Exercise interventions for older people with cognitive frailty-a scoping review

Author: Xiaohua Li1, Yan Zhang2, Yutong Tian1, Qingyun Cheng1, Yue Gao1, Mengke Gao1
1 School of Nursing and Health, Zhengzhou University, Henan, China.
2 School of Nursing and Health, Zhengzhou University, Henan, China. zhangyanmy@126.com.
Conference/Journal: BMC Geriatr
Date published: 2022 Sep 1
Other: Volume ID: 22 , Issue ID: 1 , Pages: 721 , Special Notes: doi: 10.1186/s12877-022-03370-3. , Word Count: 396

As the global population ages, the issue of frailty in older people is gaining international attention. As one of the major subtypes of frailty, cognitive frailty is a heterogeneous clinical manifestation characterised by the co-existence of physical decline and cognitive impairment. The occurrence of cognitive frailty increases the risk of adverse health outcomes in older people, affecting their daily functioning and quality of life. However, cognitive frailty is a reversible state, and many interventions have been explored, with exercise interventions playing an important role in the non-pharmacological management of cognitive frailty. This study describes and summarises current exercise interventions for older people with cognitive frailty (including parameters such as mode, frequency and duration of exercise) and identifies the limitations of existing studies to inform future exercise interventions for older people with cognitive frailty.

Using a scoping review approach, Chinese and English literature published in PubMed, Web of Science, Cochrane Library, Embase, China Knowledge Network, Wanfang Database, China Biomedical Literature Database (SinoMed) and Vipshop from April 2013, when the definition of cognitive frailty first appeared, to August 2021 was searched to select studies related to exercise interventions for this group, extract information from the included literature, and summarise and report the findings.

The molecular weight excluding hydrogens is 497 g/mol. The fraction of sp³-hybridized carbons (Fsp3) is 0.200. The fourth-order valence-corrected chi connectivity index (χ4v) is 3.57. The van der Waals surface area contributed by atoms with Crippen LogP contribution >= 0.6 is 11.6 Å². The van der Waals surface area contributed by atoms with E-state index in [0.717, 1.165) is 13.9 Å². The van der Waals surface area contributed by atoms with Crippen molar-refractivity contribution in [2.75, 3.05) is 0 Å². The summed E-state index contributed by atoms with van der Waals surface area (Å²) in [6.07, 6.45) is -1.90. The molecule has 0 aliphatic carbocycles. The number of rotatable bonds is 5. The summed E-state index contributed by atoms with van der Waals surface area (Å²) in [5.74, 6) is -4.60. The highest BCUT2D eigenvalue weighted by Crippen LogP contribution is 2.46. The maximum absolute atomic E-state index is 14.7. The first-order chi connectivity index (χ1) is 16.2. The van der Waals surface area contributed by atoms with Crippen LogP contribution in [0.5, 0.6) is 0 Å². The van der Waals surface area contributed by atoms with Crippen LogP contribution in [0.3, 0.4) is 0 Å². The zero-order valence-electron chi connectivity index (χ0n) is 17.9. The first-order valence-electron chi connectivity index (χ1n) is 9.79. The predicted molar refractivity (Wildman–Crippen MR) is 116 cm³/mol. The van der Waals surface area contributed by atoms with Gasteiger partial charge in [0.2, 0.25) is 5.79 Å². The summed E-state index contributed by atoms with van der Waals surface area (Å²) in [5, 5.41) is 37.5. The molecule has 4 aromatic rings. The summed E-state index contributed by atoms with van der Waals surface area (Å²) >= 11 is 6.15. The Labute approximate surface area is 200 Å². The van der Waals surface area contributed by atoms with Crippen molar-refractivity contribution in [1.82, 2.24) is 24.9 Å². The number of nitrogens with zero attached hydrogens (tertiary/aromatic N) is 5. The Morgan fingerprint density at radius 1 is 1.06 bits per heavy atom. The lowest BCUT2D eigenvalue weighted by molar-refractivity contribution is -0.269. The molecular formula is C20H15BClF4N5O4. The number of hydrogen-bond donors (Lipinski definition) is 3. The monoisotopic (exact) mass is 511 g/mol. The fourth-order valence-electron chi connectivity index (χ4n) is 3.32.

Nine RCT trial studies and one quasi-experiment study were included, for a total of 10 articles. The exercise modalities involved walking, brisk walking, Otago exercise, resistance exercise, balance training, flexibility training and Baduanjin, etc.; the intensity of exercise was based on individualised guidance and graded exercise intensity; the frequency of exercise was mostly 3-4 times/week; the duration of exercise was mostly 30-60 min/time; compared to the control group, the included studies showed statistically significant improvements in cognitive function, frailty status, and depression with the exercise intervention.

There is a paucity of evidence on exercise interventions for older people with cognitive frailty. The evidence provided in this study suggests that exercise interventions may be beneficial for older people with cognitive frailty. However, the existing studies suffer from small sample sizes, short intervention periods, inadequate monitoring of the entire exercise process, and non-uniformity in the assessment of exercise effects. More randomized controlled trials should be conducted in the future to explore the most effective, low-cost and simple interventions to meet the needs of the older people with cognitive frailty.

Keywords: Cognitive frailty; Exercise intervention; Older people; Scoping review.

PMID: 36045320 DOI: 10.1186/s12877-022-03370-3